A Sentimental Journey Through France and Italy
J.C. Nimmo and Bain, 1882 - 394 Seiten
Was andere dazu sagen - Rezension schreiben
Bewertungen von Nutzern
Rezensionen werden nicht überprüft, Google sucht jedoch gezielt nach gefälschten Inhalten und entfernt diese
LibraryThing ReviewNutzerbericht - john257hopper - LibraryThing
This 250 year old novel was a fictional satire on a more serious non-fictional account of a journey through France and Italy by Sterne's contemporary Tobias Smollett. The satire is in the fact that ... Vollständige Rezension lesen
LibraryThing ReviewNutzerbericht - Marse - LibraryThing
A Sentimental Journey is the story of a man traveling from England to France and back and his adventures, or should I say, his encounters during the trip. We don't get a lot of "travel" descriptions ... Vollständige Rezension lesen
Andere Ausgaben - Alle anzeigen
Häufige Begriffe und Wortgruppen
affected ancient answer appeared better body brothers called certain close coat common consider continued Count critics desire door entered eyes face fall father Fleur French gave give given half hand hath head heart Highness hold honour human Italy kind La Fleur lady learning least leave light live look Lord Madame manner matter means mind Monsieur nature never observed occasion once original Paris passage passed person Peter piece poor present reader reason received rest seemed short side sometimes spirit step Sterne story street sure taken tell things thou thought tion told took Traveller true turn universal volumes walked whole wished writers
Seite 342 - Last week I saw a woman flayed, and you will hardly believe how much it altered her person for the worse.
Seite 106 - Tis thou, thrice sweet and gracious goddess, addressing myself to Lilerty, whom all in public or in private worship, whose taste is grateful, and ever will be so, till Nature herself shall change.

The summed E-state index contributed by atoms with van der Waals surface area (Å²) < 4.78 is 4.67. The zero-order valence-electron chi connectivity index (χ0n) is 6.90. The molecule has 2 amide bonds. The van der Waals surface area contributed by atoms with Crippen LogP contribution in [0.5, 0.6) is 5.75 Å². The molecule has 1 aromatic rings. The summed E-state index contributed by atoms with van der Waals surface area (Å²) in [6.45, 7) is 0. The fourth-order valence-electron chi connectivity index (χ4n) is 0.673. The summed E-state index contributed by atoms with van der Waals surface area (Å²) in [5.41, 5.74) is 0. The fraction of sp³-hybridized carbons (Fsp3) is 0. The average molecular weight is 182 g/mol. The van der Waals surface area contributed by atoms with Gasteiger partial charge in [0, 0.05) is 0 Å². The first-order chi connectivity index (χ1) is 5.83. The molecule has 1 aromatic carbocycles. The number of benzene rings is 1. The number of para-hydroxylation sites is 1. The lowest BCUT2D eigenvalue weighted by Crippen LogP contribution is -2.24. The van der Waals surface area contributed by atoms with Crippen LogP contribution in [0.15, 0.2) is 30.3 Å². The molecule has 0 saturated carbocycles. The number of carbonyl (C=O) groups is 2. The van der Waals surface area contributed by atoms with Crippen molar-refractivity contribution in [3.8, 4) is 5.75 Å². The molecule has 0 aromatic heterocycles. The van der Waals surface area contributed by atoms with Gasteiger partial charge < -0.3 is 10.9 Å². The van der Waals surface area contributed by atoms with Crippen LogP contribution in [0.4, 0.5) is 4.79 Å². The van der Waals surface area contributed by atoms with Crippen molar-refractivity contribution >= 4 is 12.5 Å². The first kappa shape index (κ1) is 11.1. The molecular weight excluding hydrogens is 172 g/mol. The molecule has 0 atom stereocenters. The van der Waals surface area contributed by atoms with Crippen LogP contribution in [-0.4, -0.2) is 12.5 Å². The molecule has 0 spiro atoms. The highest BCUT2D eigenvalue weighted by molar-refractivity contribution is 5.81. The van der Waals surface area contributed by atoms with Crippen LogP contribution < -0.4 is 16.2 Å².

Seite 251 - What is that which some call land, but a fine coat faced with green ? or the sea, but a waistcoat of...
Seite 381 - THE HISTORY OF DON QUIXOTE DE LA MANCHA. Translated from the Spanish of MIGUEL DE CERVANTES SAAVEDRA by MOTTEUX.
Seite 318 - The most accomplished way of using books at present is two-fold: either first, to serve them as some men do lords, learn their titles exactly, and then brag of their acquaintance. Or secondly, which is indeed the choicer, the profounder, and politer method, to get a thorough insight into the index, by which the whole book is governed and turned, like fishes by the tail.
Seite 58 - I, clapping my hands cheerily together, that was I in a desert, I would find out wherewith in it to call forth my affections If I could not do better, I would fasten them upon some sweet myrtle, or seek some melancholy cypress to connect myself to I would court their shade, and greet them kindly for their protection I would cut my name upon them, and swear they were the loveliest trees throughout the desert: if their leaves wither'd, I would teach myself to mourn, and when they rejoiced, I would...
Seite 258 - ... and, according to the laudable custom, gave rise to that fashion. Upon which the brothers, consulting their father's will, to their great astonishment, found these words : Item, I charge and command my said three sons to wear no sort of silver fringe upon or about their said coats, &c., with a penalty, in case of disobedience, too long here to insert.
Seite 108 - As I darkened the little light he had, he lifted up a hopeless eye towards the door — then cast it down — shook hjs head — and went on with his work of affliction.
Seite 249 - For about this time it happened a sect arose, whose tenets obtained and spread very far, especially in the grand monde, and among everybody of good fashion. They worshipped a sort of idol, who, as their doctrine delivered, did daily create men by a kind of manufactory operation.
Seite 161 - HEAVEN - eternal fountain of our feelings! - 'tis here I trace thee - and this is thy divinity which stirs within me - not, that in some sad and sickening moments, 'my soul shrinks back upon herself, and startles at destruction' - mere pomp of words! - but that I feel some generous joys and generous cares beyond myself- all comes from thee, great - great SENSORIUM of the world! which vibrates, if a hair of our heads but falls upon the ground, in the remotest desert of thy creation.